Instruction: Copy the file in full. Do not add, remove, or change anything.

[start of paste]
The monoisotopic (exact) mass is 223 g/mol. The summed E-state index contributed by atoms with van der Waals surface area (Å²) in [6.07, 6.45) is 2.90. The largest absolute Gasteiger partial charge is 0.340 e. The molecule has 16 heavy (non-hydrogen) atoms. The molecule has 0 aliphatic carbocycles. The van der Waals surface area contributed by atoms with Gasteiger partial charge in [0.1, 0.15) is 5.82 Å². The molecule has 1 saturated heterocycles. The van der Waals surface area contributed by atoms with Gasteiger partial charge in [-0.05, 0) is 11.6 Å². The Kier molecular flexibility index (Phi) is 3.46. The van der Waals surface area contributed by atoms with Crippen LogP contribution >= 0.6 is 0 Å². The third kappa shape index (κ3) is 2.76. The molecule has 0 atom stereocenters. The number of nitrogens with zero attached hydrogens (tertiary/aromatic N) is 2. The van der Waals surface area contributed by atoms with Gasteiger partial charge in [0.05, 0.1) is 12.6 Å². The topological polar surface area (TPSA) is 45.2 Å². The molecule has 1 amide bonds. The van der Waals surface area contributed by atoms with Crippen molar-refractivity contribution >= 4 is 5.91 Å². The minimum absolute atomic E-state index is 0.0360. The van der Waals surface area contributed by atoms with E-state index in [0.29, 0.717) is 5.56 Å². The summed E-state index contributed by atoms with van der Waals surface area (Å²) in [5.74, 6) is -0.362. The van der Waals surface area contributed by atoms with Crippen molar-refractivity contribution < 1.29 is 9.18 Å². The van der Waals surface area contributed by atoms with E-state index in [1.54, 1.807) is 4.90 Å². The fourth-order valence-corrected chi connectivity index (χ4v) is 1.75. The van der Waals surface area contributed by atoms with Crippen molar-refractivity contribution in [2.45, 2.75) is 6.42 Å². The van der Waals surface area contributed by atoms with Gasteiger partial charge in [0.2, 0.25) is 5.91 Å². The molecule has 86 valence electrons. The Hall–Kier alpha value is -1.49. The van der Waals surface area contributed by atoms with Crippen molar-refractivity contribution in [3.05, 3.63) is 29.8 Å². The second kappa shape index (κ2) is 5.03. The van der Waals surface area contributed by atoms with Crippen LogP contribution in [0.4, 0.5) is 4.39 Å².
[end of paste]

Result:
The monoisotopic (exact) mass is 223 g/mol. The summed E-state index contributed by atoms with van der Waals surface area (Å²) in [6.07, 6.45) is 2.90. The largest absolute Gasteiger partial charge is 0.340 e. The molecule has 16 heavy (non-hydrogen) atoms. The molecule has 0 aliphatic carbocycles. The van der Waals surface area contributed by atoms with Gasteiger partial charge in [0.1, 0.15) is 5.82 Å². The molecule has 1 saturated heterocycles. The van der Waals surface area contributed by atoms with Gasteiger partial charge in [-0.05, 0) is 11.6 Å². The Kier molecular flexibility index (Phi) is 3.46. The van der Waals surface area contributed by atoms with Crippen LogP contribution >= 0.6 is 0 Å². The third kappa shape index (κ3) is 2.76. The molecule has 0 atom stereocenters. The number of nitrogens with zero attached hydrogens (tertiary/aromatic N) is 2. The van der Waals surface area contributed by atoms with Gasteiger partial charge in [0.05, 0.1) is 12.6 Å². The topological polar surface area (TPSA) is 45.2 Å². The molecule has 1 amide bonds. The van der Waals surface area contributed by atoms with Crippen molar-refractivity contribution >= 4 is 5.91 Å². The minimum absolute atomic E-state index is 0.0360. The van der Waals surface area contributed by atoms with E-state index in [0.29, 0.717) is 5.56 Å². The summed E-state index contributed by atoms with van der Waals surface area (Å²) in [5.74, 6) is -0.362. The van der Waals surface area contributed by atoms with Crippen molar-refractivity contribution < 1.29 is 9.18 Å². The van der Waals surface area contributed by atoms with E-state index in [1.54, 1.807) is 4.90 Å². The fourth-order valence-corrected chi connectivity index (χ4v) is 1.75. The van der Waals surface area contributed by atoms with Crippen molar-refractivity contribution in [2.45, 2.75) is 6.42 Å². The van der Waals surface area contributed by atoms with Gasteiger partial charge in [0.2, 0.25) is 5.91 Å². The molecule has 86 valence electrons. The Hall–Kier alpha value is -1.49. The van der Waals surface area contributed by atoms with Crippen molar-refractivity contribution in [3.05, 3.63) is 29.8 Å². The second kappa shape index (κ2) is 5.03. The van der Waals surface area contributed by atoms with Crippen LogP contribution in [0.4, 0.5) is 4.39 Å².